Monday, January 30, 2017

Is Congress Breathing Its Last?

 Pankaj Sharma |  29 Jan 2017  |  New Delhi

Is the Congress party on its last breath? Is the grand old party led by Sonia and Rahul Gandhi now a sinking ship?

Prime Minister Narendra Modi believes so. Addressing an election rally in Punjab last Friday, he asked the thin crowd that had assembled to hear him, "Will the people of Punjab think of stepping on a boat which is sinking?" He told the voters that the Congress is incapable of doing anything. The party is on its last breath, he said.

The Prime Minister dreams of two things these days: Cashless India and Congress-free India. I wish him the best for achieving these goals in remaining 27 months of his tenure. After 32 months in office, he has given us an economy withering in pain.

Narendra Modi's popularity peaked in 2014 when the Bharatiya Janata Party (BJP) peaked electorally. It was also the year when the Congress suffered its worst defeat. Did the Congress take its last breath when Modi barged into the Parliament with 282 seats for BJP? Was the Congress consigned to a mere footnote in the history books, when the BJP won 31.3 per cent of the votes polled in May 2014? Did the Congress party ship sink when the BJP became the first political party in three decades to secure a clear mandate to form the government?

No. Even at the time when Modi enjoyed the highest levels of trust, affection, and support of Indian masses, the facts tell us that the Congress was favoured by one-fifth of the voters across the country. Though routed all over, it got little more than 8 per cent of the total seats in Parliament. In the general election of 2014, there were ten key states and Union Territories where Congress got sizably higher percentage of votes than BJP, and in around half a dozen states there were hardly any votes that went to BJP. In eight states, the Congress got more than 40 per cent votes, in four states its vote was more than 35 per cent, and in another six states, it got more than 30 per cent of the votes polled. Apart from practically no vote in 4 states, in another 2 BJP could get only 2 to 5 per cent votes and only 8-11 per cent votes in as many as four states.

Let us also analyse Assembly segments in different states during the elections for Lok Sabha in 2014: the highest benchmark of BJP's strength and Congress' weakness till now. BJP won all the parliamentary seats in 5 states in 2014 general election. It captured all 26 seats in Modi's home state Gujarat, all 25 seats in Rajasthan, all five seats in Uttarakhand, all 4 in Himachal Pradesh and two seats of Goa. More glorious was its victory in Uttar Pradesh where BJP got 71 out of 80 seats. Similar was the case in Madhya Pradesh where 27 out of 29 seats went to BJP, in Chhattisgarh where it got 10 out of 11 seats and in Jharkhand where 12 out of 14 seats went to BJP's kitty.

And what was the position of the Congress party in the Assembly segments of these nine states in which BJP thrived the most in 2014 Parliament election? In Gujarat, Congress-led in 17 Assembly segments at the time of strongest Modi wave. In Rajasthan, it was ahead of BJP in 11 Assembly segments. In Uttarakhand, the Congress-led in 7 Assembly segments. In Himachal Pradesh, it left BJP behind in 9 segments and Goa, the Congress-led in 7 Assembly segments.

Even in Uttar Pradesh, BJP could not leave Congress behind in 15 Assembly segments during Modi-typhoon. In Madhya Pradesh, the Congress-led in 36 Assembly segments. In Chhattisgarh, it was ahead of BJP in 18 segments. In Jharkhand also, Congress could not be totally wiped out and led in 3 Assembly segments. In states such as Jammu & Kashmir, Congress did not get a single parliamentary seat in last elections and BJP got half the seats, but in Assembly segments, the Congress-led in 12 seats where BJP won only 25 of 87 segments. In Assam also where BJP captured half of the 14 parliamentary seats, and Congress had to content itself with only 3, the situation in Assembly segments was different, and it led in 23.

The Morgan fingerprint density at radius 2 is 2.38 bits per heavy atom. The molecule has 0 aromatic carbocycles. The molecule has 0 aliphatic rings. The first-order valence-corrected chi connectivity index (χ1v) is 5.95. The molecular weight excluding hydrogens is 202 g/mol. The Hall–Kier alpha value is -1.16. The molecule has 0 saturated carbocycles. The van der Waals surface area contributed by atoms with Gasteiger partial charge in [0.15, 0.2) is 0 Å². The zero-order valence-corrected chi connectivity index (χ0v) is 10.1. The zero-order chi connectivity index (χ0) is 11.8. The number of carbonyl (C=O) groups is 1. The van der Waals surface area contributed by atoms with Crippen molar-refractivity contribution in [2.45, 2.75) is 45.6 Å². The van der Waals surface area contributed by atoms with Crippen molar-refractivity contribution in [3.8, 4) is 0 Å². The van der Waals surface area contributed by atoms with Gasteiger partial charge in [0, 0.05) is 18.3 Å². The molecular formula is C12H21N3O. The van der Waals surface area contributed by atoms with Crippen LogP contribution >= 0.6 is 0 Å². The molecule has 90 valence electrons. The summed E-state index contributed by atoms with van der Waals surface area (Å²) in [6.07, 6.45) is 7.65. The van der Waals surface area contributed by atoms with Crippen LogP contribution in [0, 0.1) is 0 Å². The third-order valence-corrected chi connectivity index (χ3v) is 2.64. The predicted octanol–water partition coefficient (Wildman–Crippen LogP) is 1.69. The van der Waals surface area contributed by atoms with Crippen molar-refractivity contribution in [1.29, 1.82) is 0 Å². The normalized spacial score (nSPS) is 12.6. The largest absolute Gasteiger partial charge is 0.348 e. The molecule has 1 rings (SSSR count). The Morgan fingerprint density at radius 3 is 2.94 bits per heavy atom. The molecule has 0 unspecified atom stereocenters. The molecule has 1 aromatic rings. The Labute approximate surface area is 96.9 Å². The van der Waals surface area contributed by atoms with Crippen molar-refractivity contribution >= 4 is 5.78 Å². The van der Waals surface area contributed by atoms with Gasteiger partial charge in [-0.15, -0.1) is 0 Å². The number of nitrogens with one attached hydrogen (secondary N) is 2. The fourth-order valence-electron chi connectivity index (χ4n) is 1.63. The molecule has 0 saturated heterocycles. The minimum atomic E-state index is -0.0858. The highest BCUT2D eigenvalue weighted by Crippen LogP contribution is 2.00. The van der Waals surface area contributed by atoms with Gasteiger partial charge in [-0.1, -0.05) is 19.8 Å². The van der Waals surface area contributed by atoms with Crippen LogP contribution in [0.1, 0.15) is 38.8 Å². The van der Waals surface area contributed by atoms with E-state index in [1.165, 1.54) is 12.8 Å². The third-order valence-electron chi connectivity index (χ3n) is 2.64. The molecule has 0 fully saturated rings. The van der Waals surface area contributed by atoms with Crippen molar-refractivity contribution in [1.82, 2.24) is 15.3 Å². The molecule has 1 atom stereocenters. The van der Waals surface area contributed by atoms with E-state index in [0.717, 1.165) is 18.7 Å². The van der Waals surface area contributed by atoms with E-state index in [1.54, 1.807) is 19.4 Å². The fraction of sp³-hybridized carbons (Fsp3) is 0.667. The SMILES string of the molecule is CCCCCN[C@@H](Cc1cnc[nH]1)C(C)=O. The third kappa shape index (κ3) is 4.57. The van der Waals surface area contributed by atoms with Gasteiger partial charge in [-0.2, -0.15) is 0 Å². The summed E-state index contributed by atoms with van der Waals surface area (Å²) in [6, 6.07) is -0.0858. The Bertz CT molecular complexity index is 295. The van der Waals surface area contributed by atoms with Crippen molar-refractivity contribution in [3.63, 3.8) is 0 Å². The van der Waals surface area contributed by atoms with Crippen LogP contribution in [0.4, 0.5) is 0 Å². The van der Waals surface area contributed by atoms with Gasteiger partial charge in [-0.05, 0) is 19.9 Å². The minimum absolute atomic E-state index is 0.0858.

Seven states went to elections after 2014 parliamentary elections. Delhi and Bihar Assembly elections were held in 2015, and West Bengal, Assam, Tamil Nadu, Kerala and Puducherry went to polls in May 2016. In all these states Modi impact was not seen. BJP wiped out from Delhi and could get only three seats in February 2015. Congress did not get any seat in this election, but it could get the support of around 10 per cent voters. In Bihar, Modi wave vanished in November 2015, within 18 months of his unprecedented victory. Congress was the part of the grand alliance in Bihar with United Janata Dal, and Rashtriya Janata Dal which captured 178 of 243 seats and Congress individually got 27 seats.

In mid-2016 Assembly elections in West Bengal, the BJP contested all 294 seats but could get only 6. Congress fought on 92 and won 44. BJP got only one seat in Kerala and Congress 23. In Tamil Nadu, BJP contested on 232 and got zero with only 2 per cent votes. Congress contested 41 and won 8. BJP contested all 30 seats in Puducherry, too, and could not get any. Interestingly in Assam, where BJP won 69 seats and Congress 26, the vote percentage BJP got was 1.5 per cent less than what Congress received.

With the results of Panchayat, Zila Parishad and other local bodies in different states, including Gujarat, Maharashtra and Madhya Pradesh, in which an active rejection of BJP supported candidates had been seen and the trend in 5 election going states including Uttar Pradesh and Punjab is evident on the horizon, if Modi still wants the nation to believe that Congress is on its last breath, I must say his fingers have totally lost touch with the people's pulse.

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